TOKYO — Japan issued its first approval for a vaccine against the coronavirus on Sunday, saying that it would use the Pfizer-BioNTech vaccine to begin inoculating frontline health care workers this week.
Japan has been slower than the United States and Europe to authorize any coronavirus vaccines, but it has also had the luxury of time. Public health measures have successfully kept infection rates low, and the country of 126 million people has recorded fewer than 7,000 deaths since the pandemic began.
Nevertheless, the start of vaccinations is an important development for Japan. As the number of daily new infections reached a peak of nearly 8,000 in early January, the country declared a state of emergency in Tokyo and other regions that has been extended until March 7 in part because of the appearance of new, more infectious coronavirus variants.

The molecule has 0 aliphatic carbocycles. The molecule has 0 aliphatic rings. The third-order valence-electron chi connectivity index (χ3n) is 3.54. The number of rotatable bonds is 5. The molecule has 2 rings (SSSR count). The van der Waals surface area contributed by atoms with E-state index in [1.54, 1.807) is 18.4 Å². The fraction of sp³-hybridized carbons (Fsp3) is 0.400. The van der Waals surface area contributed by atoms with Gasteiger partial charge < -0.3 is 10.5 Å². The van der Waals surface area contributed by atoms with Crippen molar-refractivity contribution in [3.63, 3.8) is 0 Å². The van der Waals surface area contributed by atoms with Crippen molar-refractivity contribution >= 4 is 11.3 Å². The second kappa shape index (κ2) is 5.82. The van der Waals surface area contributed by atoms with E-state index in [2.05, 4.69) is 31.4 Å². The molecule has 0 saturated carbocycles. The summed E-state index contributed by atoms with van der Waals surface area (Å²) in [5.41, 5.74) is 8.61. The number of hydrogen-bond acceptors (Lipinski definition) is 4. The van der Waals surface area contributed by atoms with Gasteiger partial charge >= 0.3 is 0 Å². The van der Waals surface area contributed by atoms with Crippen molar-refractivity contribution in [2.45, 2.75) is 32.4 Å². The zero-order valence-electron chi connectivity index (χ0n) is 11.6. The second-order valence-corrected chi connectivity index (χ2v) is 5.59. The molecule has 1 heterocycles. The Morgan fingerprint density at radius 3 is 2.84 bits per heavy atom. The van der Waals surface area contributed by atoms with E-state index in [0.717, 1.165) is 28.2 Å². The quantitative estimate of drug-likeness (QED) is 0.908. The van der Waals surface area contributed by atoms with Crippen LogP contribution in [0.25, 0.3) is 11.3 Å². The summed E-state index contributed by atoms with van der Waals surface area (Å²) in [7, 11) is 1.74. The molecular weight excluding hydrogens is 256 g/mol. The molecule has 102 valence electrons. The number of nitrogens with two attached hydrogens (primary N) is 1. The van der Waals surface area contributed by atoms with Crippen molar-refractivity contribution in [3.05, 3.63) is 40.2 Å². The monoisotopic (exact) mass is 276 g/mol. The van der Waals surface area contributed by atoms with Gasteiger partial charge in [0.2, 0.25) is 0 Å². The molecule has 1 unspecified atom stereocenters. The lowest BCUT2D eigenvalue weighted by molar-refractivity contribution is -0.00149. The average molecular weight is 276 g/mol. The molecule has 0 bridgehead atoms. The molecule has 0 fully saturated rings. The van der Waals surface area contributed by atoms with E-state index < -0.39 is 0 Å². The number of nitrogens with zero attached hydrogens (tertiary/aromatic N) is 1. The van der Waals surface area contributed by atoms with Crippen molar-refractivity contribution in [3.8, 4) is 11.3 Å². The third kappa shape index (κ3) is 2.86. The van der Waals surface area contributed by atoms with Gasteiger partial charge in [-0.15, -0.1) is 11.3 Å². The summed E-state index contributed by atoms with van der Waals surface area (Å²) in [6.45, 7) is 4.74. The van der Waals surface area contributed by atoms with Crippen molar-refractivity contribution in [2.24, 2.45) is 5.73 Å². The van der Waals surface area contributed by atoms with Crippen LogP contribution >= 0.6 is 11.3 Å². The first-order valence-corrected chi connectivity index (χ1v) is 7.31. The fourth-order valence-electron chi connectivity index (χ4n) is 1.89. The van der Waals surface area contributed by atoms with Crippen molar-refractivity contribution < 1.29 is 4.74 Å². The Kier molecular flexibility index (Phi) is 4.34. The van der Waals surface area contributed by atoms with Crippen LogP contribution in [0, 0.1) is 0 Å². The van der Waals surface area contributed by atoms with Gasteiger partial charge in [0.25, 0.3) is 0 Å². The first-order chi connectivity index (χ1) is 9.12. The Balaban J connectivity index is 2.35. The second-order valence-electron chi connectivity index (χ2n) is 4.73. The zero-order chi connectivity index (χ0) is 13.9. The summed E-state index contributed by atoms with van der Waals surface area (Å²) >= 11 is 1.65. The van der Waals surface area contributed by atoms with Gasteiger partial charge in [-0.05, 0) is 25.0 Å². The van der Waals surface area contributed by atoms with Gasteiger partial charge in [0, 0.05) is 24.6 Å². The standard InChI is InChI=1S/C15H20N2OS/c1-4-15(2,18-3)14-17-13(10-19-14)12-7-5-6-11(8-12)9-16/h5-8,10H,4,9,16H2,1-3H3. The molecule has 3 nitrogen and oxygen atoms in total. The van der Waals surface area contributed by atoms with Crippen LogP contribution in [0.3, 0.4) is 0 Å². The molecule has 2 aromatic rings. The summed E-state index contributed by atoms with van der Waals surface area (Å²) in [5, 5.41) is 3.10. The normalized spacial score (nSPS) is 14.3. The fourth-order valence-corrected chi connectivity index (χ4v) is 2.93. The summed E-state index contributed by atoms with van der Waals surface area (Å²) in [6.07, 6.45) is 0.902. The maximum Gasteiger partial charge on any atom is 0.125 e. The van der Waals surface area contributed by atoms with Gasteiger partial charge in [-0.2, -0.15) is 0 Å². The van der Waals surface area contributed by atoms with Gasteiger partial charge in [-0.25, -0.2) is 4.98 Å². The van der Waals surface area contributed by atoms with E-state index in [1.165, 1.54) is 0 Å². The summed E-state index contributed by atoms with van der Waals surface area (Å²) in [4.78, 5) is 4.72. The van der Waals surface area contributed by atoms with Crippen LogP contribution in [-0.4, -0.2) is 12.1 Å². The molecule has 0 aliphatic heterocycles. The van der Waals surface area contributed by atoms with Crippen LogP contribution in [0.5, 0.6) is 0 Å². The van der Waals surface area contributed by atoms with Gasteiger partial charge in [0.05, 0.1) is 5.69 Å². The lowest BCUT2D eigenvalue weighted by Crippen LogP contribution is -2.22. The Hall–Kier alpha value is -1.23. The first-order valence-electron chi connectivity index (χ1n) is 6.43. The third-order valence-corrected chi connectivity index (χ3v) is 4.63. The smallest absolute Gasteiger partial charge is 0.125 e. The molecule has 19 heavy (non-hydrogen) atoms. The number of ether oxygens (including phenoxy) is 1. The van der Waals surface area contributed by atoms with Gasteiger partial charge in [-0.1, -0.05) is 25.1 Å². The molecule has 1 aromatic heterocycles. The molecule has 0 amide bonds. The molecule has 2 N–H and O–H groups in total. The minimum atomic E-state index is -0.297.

The number of daily new infections has declined drastically since then, with the seven-day average under 2,000, according to a New York Times database.
Officials plan to first vaccinate a select group of health care workers who will then administer the shots to other medical professionals.
The vaccine will be rolled out to the elderly and high-risk populations by late spring, according to plans published by the health ministry. But Japan is unlikely to have its entire population vaccinated before it hosts the Olympic Games this summer, and it has said athletes and other attendees will not be required to be vaccinated beforehand.